Lessons From the Google Panda Update
A few months ago Google released a major algorithm update called the Farmer update or, more officially, the Panda update. (It’s named for it’s major contributor at Google, Navneet Panda.) Our clients have fared very well, but lots of websites have suffered dramatic rankings losses. We wrote about some approaches to deal with that back in May.
Recently Rand Fishkin of SEOmoz released a video on how the Panda Up-date has changed SEO practices “forever”. While that may be overstating it, the video can be very helpful. Here’s a excerpt that we found particularly interesting.
Let’s talk about a few of the specific things that we can be doing as SEOs to help with this new sort of SEO, this broader web content/web strategy portion of SEO.
First off, design and user experience. I know, good SEOs have been preaching design user experience for years because it tends to generate more links, people contribute more content to it, it gets more social signal shares and tweets and all this other sort of good second order effect.
And don’t forget, Google has actually said publicly that even if you have a great site, if you have a bunch of pages that are low quality on that site, they can drag down the rankings of the rest of the site.
Content quality matters a lot. So a lot of time, in the SEO world, people will say, “Well, you have to have good, unique, useful content.” Not enough. Sorry. It’s just not enough. … If you say, “Oh, I have 50,000 pages about 50,000 different motorcycle parts and I am just going to go to Mechanical Turk or I am going to go outsource, and I want a 100 word, two paragraphs about each one of them, just describe what this part is.” You think to yourself, “Hey, I have good unique content.” No, you have content that is going to be penalized by Panda. That is exactly what Panda is designed to do. It is designed to say this is content that someone wrote for SEO purposes just to have good unique content on the page, not content that makes everyone who sees it want to share it and say wow. Right?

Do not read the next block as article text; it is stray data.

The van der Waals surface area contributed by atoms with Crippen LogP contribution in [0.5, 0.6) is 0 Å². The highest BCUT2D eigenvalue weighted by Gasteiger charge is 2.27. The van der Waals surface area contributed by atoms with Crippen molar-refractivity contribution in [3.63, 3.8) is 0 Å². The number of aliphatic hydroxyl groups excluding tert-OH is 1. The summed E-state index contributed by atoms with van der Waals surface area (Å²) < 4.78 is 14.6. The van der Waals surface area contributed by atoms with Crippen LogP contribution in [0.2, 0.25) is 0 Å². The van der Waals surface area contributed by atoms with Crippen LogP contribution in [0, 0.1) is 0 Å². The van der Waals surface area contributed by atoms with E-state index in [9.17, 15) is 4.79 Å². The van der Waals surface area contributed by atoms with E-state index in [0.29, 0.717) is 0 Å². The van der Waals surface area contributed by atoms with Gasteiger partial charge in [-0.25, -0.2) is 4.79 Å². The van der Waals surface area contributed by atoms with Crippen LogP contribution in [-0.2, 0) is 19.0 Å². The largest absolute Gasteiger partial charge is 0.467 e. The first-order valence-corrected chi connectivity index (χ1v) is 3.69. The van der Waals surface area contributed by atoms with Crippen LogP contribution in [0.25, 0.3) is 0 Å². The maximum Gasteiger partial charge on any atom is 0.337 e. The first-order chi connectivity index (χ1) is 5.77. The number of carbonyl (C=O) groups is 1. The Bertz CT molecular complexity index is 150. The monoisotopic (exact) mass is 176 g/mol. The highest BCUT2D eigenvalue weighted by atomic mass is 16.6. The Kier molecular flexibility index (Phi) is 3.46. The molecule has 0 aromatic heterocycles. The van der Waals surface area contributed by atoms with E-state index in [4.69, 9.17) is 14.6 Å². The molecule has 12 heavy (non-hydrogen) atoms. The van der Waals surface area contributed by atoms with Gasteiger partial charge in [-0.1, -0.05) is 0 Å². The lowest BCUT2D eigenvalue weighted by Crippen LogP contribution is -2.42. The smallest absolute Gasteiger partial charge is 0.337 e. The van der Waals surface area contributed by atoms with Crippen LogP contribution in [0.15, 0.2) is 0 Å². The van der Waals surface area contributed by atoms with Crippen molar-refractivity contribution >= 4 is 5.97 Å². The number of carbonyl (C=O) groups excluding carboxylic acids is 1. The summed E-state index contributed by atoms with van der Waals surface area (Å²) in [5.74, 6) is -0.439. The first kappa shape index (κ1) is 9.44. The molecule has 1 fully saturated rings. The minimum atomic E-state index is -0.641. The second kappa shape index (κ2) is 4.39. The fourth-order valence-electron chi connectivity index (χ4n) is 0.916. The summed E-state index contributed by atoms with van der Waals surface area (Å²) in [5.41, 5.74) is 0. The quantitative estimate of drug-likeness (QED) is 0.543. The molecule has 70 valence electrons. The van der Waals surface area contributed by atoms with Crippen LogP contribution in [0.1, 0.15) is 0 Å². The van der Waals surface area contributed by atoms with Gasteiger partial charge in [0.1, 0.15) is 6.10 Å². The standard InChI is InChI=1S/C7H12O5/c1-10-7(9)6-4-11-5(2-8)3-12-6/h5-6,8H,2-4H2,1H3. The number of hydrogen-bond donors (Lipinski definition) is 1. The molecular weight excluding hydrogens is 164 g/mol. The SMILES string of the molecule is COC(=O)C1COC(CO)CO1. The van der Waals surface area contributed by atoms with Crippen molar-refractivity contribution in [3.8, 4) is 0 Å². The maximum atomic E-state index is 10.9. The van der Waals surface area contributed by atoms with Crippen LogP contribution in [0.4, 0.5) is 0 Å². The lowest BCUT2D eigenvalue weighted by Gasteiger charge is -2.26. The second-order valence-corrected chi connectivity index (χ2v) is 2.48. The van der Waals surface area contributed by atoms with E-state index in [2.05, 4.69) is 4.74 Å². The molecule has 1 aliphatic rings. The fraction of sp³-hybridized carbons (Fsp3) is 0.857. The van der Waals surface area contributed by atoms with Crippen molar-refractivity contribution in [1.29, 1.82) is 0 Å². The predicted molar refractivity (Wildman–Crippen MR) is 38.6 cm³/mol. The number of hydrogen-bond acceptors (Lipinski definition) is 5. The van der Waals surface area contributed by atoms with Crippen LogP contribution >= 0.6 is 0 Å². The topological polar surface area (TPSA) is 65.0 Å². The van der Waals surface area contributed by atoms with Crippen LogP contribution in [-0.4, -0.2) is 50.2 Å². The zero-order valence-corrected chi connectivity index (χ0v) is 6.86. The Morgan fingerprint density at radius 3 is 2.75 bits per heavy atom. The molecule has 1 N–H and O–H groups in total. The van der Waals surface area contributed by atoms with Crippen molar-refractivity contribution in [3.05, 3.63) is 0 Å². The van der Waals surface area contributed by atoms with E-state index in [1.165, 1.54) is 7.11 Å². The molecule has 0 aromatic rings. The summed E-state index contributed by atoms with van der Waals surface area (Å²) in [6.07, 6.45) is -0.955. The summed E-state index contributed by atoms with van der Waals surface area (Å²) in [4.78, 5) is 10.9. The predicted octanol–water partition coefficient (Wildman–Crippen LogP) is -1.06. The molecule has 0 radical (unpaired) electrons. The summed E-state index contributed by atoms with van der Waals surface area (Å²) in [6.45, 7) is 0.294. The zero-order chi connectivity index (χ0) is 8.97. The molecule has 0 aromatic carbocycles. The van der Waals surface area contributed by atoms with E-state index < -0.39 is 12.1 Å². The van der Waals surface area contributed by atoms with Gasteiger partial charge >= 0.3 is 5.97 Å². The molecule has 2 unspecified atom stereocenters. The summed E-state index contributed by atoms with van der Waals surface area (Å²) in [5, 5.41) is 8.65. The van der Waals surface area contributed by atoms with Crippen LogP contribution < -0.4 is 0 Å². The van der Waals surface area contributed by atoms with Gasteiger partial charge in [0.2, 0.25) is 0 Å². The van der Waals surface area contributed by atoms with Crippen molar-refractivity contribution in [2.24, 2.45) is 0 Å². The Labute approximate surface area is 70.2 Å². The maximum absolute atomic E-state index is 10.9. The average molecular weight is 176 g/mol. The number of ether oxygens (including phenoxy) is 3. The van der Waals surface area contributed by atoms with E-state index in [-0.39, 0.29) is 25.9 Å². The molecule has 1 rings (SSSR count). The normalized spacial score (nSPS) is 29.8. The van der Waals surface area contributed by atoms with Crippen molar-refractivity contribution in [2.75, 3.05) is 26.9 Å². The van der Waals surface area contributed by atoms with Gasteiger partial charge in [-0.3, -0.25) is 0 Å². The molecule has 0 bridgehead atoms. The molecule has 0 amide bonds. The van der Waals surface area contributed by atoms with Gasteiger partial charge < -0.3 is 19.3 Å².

If I get to a page about a motorcycle part and I’m like, “God, not only is this well written, it’s kind of funny. It’s humorous. It includes some anecdotes. It’s got some history of this part. It has great photos. Man, I don’t care at all about motorcycle parts, and yet, this is just a darn good page. What a great page. If I were interested, I’d be tweeting about this, I’d share it. I’d send it to my uncle who buys motorcycles. I would love this page.”
That’s what you have to optimize for. It is a totally different thing than optimizing for did I use the keyword at least three times? Did I put it in the title tag? Is it included in there? Is the rest of the content relevant to the keywords? Panda changes this. Changes it quite a bit.